Similar to many states in the U.S., Britain's government is putting public-sector pension reforms at the forefront of the political agenda amid one of the nation's most severe fiscal belt-tightening periods.
In a keynote speech at the National Association of Pension Funds Investment Conference 2011, John Hutton — a former secretary for work and pensions in the U.K. who led an independent commission on the public pension system — is calling for “a balanced deal for public service pension members and taxpayers.” Recent economic pressure is “requiring companies, individuals and governments across the developed world to rethink their approach to pensions,” he added
The issue was among several topics addressing fundamental changes to help secure the future of pension funds — whether defined benefit or defined contribution — discussed at the conference, held in Edinburgh March 9-11.
“It's not a question of whether we need reform — it's a question of what reforms we need,” Mr. Hutton said. “This is reform for the long term; not in response to the fiscal pressures currently facing the country, but in response to the pressures on these schemes that have built up over decades.”
The cost of public pension plans has risen by about a third since the 1950s, he said. Separate government data estimated the value of unfunded pension liabilities in the public sector at around £770 billion ($1.2 trillion) in 2008, the latest available.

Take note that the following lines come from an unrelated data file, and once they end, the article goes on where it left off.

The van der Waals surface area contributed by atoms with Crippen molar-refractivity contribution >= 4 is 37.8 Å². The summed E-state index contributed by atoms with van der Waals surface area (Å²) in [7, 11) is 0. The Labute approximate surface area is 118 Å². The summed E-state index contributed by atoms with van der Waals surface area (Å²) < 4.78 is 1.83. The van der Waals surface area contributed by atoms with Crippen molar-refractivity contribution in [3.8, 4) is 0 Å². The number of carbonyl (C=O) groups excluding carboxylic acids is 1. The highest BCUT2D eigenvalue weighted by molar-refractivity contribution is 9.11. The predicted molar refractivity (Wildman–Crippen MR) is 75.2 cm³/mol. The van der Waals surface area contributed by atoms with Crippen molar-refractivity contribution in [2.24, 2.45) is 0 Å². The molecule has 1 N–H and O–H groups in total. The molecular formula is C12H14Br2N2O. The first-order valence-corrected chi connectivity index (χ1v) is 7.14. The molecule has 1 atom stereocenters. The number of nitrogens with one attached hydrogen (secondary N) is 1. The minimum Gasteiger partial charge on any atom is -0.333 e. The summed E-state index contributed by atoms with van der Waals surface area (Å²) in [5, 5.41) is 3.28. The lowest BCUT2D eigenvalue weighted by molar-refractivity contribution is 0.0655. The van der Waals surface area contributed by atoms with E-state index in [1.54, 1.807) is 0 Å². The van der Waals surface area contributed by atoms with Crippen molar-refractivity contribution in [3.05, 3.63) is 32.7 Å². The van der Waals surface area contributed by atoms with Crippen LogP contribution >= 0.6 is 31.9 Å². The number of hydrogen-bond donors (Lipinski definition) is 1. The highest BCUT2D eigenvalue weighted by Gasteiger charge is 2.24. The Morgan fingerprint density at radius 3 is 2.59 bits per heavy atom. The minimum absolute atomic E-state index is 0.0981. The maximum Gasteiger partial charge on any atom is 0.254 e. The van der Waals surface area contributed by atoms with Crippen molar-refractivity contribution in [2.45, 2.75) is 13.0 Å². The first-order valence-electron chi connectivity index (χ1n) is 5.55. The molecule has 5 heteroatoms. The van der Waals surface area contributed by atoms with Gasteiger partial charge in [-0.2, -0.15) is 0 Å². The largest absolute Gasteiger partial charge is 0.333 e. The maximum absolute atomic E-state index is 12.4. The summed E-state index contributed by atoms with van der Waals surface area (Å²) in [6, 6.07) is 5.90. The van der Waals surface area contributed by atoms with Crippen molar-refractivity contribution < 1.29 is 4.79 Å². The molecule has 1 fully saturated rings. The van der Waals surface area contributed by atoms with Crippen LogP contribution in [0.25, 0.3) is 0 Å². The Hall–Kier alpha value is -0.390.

“The current final-salary schemes are not suitable for a modern work force,” Mr. Hutton said. They unfairly benefit employees with higher salaries toward the end of their careers, expose taxpayers to more risks if salaries rise more quickly than expected, and “create a barrier” for employees moving from the public sector to the private sector, he said.
While rejecting a move to DC from DB — as some U.S. state governments have done — Mr. Hutton is proposing a shift to career-average plans from final-salary plans. He is also calling for an increase in the retirement age to 65 and eventually 66; current retirement age is usually around 60, but employees in certain public sectors can retire as early as 55.
To protect taxpayers, there should be a cost ceiling to ensure that future costs of public pensions are effectively controlled, he maintained. “One of the biggest risks … is longevity,” he said at a news conference after the speech. “We've got to have shock absorbers.”
While defined benefit systems remain prevalent in the public sector, about one in five — 17% — of private-sector DB plans are frozen, according to the NAPF's annual survey released during the conference. That compares with 7% in 2009 and only 3% in 2008.
“The findings point toward a new phase in the decline of final-salary (defined benefit) pensions,” according to an analysis of the survey results.
Only 21% of all private-sector DB schemes surveyed remain open to new members, compared with 88% 10 years ago. Furthermore, a third of the private DB plans are planning to make changes for existing members, such as cutting benefits or moving staff to a DC pension plan, according to the survey.